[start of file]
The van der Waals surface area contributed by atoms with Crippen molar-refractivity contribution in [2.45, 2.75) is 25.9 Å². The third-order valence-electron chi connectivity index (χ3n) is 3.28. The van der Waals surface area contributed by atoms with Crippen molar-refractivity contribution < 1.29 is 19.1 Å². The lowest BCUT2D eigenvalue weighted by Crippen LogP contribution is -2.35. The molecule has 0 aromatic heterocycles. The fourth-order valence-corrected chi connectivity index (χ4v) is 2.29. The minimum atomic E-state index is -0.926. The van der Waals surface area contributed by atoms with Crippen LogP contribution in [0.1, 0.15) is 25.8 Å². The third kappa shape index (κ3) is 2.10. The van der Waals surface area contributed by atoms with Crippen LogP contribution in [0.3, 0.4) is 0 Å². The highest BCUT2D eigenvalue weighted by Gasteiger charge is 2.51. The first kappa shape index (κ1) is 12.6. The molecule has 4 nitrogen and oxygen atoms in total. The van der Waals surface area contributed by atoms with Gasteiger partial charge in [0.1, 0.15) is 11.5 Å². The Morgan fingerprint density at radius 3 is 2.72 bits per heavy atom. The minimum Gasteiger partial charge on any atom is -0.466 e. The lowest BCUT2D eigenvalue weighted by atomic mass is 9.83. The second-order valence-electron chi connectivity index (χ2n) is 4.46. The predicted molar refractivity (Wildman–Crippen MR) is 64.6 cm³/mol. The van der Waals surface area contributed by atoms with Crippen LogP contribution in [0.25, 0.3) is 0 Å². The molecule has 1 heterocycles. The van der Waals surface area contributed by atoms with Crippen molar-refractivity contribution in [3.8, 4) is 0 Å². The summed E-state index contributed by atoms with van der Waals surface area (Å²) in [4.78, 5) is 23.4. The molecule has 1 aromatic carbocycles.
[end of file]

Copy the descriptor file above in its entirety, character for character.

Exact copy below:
The van der Waals surface area contributed by atoms with Crippen molar-refractivity contribution in [2.45, 2.75) is 25.9 Å². The third-order valence-electron chi connectivity index (χ3n) is 3.28. The van der Waals surface area contributed by atoms with Crippen molar-refractivity contribution < 1.29 is 19.1 Å². The lowest BCUT2D eigenvalue weighted by Crippen LogP contribution is -2.35. The molecule has 0 aromatic heterocycles. The fourth-order valence-corrected chi connectivity index (χ4v) is 2.29. The minimum atomic E-state index is -0.926. The van der Waals surface area contributed by atoms with Crippen LogP contribution in [0.1, 0.15) is 25.8 Å². The third kappa shape index (κ3) is 2.10. The van der Waals surface area contributed by atoms with Crippen LogP contribution in [0.3, 0.4) is 0 Å². The highest BCUT2D eigenvalue weighted by Gasteiger charge is 2.51. The first kappa shape index (κ1) is 12.6. The molecule has 4 nitrogen and oxygen atoms in total. The van der Waals surface area contributed by atoms with Gasteiger partial charge in [0.1, 0.15) is 11.5 Å². The Morgan fingerprint density at radius 3 is 2.72 bits per heavy atom. The minimum Gasteiger partial charge on any atom is -0.466 e. The lowest BCUT2D eigenvalue weighted by atomic mass is 9.83. The second-order valence-electron chi connectivity index (χ2n) is 4.46. The predicted molar refractivity (Wildman–Crippen MR) is 64.6 cm³/mol. The van der Waals surface area contributed by atoms with Crippen LogP contribution in [0.25, 0.3) is 0 Å². The molecule has 1 heterocycles. The van der Waals surface area contributed by atoms with Crippen molar-refractivity contribution in [3.8, 4) is 0 Å². The summed E-state index contributed by atoms with van der Waals surface area (Å²) in [4.78, 5) is 23.4. The molecule has 1 aromatic carbocycles.